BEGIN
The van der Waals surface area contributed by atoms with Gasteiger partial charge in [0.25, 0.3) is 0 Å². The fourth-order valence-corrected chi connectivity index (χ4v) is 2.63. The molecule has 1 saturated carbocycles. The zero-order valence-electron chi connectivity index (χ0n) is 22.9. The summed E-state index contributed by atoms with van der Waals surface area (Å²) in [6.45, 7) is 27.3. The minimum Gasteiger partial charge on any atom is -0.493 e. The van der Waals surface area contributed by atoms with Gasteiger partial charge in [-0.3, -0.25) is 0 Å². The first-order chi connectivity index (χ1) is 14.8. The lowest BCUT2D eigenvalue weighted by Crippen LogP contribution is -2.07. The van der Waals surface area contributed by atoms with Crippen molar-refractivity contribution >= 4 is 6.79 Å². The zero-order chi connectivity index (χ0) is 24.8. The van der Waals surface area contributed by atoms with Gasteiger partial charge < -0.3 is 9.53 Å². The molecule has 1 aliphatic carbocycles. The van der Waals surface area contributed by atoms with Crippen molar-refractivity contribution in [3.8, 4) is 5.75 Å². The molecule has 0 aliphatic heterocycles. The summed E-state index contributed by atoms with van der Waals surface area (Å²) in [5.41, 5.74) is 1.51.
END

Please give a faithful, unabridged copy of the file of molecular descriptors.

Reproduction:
The van der Waals surface area contributed by atoms with Gasteiger partial charge in [0.25, 0.3) is 0 Å². The fourth-order valence-corrected chi connectivity index (χ4v) is 2.63. The molecule has 1 saturated carbocycles. The zero-order valence-electron chi connectivity index (χ0n) is 22.9. The summed E-state index contributed by atoms with van der Waals surface area (Å²) in [6.45, 7) is 27.3. The minimum Gasteiger partial charge on any atom is -0.493 e. The van der Waals surface area contributed by atoms with Gasteiger partial charge in [-0.3, -0.25) is 0 Å². The first-order chi connectivity index (χ1) is 14.8. The lowest BCUT2D eigenvalue weighted by Crippen LogP contribution is -2.07. The van der Waals surface area contributed by atoms with Crippen molar-refractivity contribution >= 4 is 6.79 Å². The zero-order chi connectivity index (χ0) is 24.8. The van der Waals surface area contributed by atoms with Gasteiger partial charge < -0.3 is 9.53 Å². The molecule has 1 aliphatic carbocycles. The van der Waals surface area contributed by atoms with Crippen molar-refractivity contribution in [3.8, 4) is 5.75 Å². The molecule has 0 aliphatic heterocycles. The summed E-state index contributed by atoms with van der Waals surface area (Å²) in [5.41, 5.74) is 1.51.